U.K. Consumers Shake Off Brexit as Economic Optimism Surges
U.K. consumers appear to be shrugging off some initial Brexit concerns as their worst fears about the economy are allayed.
GfK said Friday that its confidence index increased 6 points to minus 1 in September, regaining the ground lost after the vote to leave the European Union in June. Households’ expectations for their personal finances improved, as did the outlook for the economy. That measure jumped 13 points to the second highest this year.
“Wages continue to grow faster than prices, rising employment boosts income and low interest rates encourage people to spend rather than save,” said Joe Staton, head of market dynamics at GfK.
Nevertheless, Staton cautioned that there are still risks that could undermine sentiment.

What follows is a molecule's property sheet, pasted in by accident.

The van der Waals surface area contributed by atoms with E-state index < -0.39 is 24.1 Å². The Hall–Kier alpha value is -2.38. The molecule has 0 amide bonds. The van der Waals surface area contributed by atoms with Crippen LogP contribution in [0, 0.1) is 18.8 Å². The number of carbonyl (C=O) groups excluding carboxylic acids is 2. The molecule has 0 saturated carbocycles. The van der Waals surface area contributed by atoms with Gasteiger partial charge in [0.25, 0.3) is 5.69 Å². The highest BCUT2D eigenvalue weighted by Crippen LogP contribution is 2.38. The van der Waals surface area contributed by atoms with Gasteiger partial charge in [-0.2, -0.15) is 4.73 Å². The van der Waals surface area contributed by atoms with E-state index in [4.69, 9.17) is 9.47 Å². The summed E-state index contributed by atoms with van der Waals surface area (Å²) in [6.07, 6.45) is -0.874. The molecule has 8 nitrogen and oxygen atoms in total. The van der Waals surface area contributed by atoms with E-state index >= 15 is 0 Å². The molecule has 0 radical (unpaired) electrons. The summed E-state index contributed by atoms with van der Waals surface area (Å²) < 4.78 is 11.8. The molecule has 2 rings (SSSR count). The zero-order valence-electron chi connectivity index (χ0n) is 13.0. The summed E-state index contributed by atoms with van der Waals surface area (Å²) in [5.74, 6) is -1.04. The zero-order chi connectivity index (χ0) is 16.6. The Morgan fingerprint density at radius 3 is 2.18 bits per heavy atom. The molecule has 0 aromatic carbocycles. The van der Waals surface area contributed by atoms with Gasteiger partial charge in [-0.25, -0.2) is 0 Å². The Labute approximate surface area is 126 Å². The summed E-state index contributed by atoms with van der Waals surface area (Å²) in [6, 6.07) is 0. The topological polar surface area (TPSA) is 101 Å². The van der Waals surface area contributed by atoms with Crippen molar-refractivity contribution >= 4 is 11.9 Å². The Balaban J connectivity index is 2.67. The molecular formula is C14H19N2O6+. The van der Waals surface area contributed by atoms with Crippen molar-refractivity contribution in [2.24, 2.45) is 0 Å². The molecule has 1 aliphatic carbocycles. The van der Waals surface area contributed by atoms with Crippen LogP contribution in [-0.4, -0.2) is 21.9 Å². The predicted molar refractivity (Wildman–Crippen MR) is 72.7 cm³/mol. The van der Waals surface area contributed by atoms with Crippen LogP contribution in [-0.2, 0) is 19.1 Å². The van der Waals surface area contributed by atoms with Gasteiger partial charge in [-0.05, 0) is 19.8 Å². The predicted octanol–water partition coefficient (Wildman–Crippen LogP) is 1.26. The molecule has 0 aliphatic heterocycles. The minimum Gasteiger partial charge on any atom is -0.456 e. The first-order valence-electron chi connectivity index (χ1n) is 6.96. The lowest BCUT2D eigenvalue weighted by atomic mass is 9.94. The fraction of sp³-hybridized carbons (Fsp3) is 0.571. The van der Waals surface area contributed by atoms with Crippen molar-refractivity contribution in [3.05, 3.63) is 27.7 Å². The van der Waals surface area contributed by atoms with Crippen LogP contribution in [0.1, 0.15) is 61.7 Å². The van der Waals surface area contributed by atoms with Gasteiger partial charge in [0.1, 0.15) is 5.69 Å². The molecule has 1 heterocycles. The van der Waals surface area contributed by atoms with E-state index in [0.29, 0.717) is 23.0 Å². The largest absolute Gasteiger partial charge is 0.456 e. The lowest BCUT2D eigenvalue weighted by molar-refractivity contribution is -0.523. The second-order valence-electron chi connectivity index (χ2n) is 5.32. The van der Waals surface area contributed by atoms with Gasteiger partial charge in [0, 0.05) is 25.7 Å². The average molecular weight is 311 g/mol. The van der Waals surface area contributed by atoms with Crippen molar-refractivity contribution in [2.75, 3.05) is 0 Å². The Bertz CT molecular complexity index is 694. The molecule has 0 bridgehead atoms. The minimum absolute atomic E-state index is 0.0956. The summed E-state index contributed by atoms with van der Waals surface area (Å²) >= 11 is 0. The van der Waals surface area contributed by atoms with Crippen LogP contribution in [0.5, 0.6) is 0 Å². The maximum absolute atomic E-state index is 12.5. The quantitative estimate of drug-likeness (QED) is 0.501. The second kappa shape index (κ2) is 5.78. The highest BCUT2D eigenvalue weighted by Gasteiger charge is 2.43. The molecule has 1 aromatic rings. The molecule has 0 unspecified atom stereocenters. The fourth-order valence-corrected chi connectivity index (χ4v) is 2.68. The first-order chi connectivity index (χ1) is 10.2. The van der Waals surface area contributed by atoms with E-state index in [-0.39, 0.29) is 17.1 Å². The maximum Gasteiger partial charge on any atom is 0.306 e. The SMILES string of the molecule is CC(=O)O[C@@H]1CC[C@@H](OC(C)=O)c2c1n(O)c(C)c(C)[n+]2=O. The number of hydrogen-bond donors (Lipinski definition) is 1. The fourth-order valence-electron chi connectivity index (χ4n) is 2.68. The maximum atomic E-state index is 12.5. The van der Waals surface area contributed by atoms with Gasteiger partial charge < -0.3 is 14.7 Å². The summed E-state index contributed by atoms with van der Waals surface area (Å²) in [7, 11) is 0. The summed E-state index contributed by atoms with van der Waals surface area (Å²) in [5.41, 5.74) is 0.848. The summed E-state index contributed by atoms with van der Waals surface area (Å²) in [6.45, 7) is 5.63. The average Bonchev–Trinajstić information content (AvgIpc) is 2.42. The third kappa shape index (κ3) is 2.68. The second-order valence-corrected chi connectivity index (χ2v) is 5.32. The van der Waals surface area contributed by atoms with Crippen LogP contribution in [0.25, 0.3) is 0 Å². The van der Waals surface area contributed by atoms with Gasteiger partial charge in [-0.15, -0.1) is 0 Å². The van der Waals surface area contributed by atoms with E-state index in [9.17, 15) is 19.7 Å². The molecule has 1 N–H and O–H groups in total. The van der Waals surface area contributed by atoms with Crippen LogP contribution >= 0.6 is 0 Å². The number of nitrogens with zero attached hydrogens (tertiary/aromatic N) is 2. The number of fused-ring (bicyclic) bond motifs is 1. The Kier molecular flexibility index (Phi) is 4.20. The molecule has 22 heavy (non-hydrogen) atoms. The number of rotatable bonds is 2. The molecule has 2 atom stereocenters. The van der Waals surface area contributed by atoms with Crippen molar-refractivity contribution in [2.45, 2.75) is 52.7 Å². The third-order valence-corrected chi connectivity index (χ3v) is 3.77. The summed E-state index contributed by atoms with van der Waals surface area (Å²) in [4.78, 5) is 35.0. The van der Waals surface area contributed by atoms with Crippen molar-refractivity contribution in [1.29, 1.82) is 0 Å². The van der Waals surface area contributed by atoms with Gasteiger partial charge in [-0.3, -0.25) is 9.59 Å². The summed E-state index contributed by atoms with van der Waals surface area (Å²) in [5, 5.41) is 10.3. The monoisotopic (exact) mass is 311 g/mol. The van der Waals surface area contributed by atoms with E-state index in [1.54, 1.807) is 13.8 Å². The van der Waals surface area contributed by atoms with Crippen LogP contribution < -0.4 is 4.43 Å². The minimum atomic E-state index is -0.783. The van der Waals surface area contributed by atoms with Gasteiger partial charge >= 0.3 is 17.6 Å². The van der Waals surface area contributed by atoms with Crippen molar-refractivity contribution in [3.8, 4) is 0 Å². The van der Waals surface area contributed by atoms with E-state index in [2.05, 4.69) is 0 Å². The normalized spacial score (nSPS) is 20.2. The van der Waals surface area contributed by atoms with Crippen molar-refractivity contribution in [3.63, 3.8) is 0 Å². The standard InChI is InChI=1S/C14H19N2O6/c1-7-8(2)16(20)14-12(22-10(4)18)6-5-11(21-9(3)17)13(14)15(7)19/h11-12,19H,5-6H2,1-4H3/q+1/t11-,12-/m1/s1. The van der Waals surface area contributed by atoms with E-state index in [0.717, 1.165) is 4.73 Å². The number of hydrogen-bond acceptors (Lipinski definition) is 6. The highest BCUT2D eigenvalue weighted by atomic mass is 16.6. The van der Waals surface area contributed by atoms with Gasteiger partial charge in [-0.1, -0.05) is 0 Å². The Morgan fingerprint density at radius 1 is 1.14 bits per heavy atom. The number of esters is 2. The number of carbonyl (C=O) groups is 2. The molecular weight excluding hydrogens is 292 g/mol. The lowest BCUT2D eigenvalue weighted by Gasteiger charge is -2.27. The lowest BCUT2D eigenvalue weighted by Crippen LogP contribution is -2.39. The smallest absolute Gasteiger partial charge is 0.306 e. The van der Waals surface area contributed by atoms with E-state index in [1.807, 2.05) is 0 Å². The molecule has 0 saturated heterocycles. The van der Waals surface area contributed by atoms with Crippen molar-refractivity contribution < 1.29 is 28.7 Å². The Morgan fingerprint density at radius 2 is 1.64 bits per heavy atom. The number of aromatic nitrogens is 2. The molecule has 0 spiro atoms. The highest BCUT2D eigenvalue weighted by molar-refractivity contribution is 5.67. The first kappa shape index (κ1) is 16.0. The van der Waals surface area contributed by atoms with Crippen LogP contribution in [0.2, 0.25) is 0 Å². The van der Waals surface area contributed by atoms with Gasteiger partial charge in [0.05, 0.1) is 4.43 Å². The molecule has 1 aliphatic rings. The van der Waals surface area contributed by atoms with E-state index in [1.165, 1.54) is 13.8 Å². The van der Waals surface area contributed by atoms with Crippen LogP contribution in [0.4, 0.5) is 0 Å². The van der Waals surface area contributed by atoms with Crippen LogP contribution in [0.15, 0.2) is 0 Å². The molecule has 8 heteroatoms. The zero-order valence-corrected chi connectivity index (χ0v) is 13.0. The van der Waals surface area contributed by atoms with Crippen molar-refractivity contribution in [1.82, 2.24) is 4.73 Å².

“Will confidence continue to rise?” he said. “Or are we seeing misplaced consumer optimism in which any kind of bad news -- economic or political -- sends the index reeling once again?”
The rise in consumer strength is being mirrored in a brighter outlook among executives. Lloyds Bank said its business barometer increased 8 points to 24 in September, though it’s still below the long-term average of 32. There was a significant increase in economic optimism, pushing that gauge to a post-referendum high, it said.
The view was tempered by a “more subdued reading” for companies’ own prospects, according to LLoyds.
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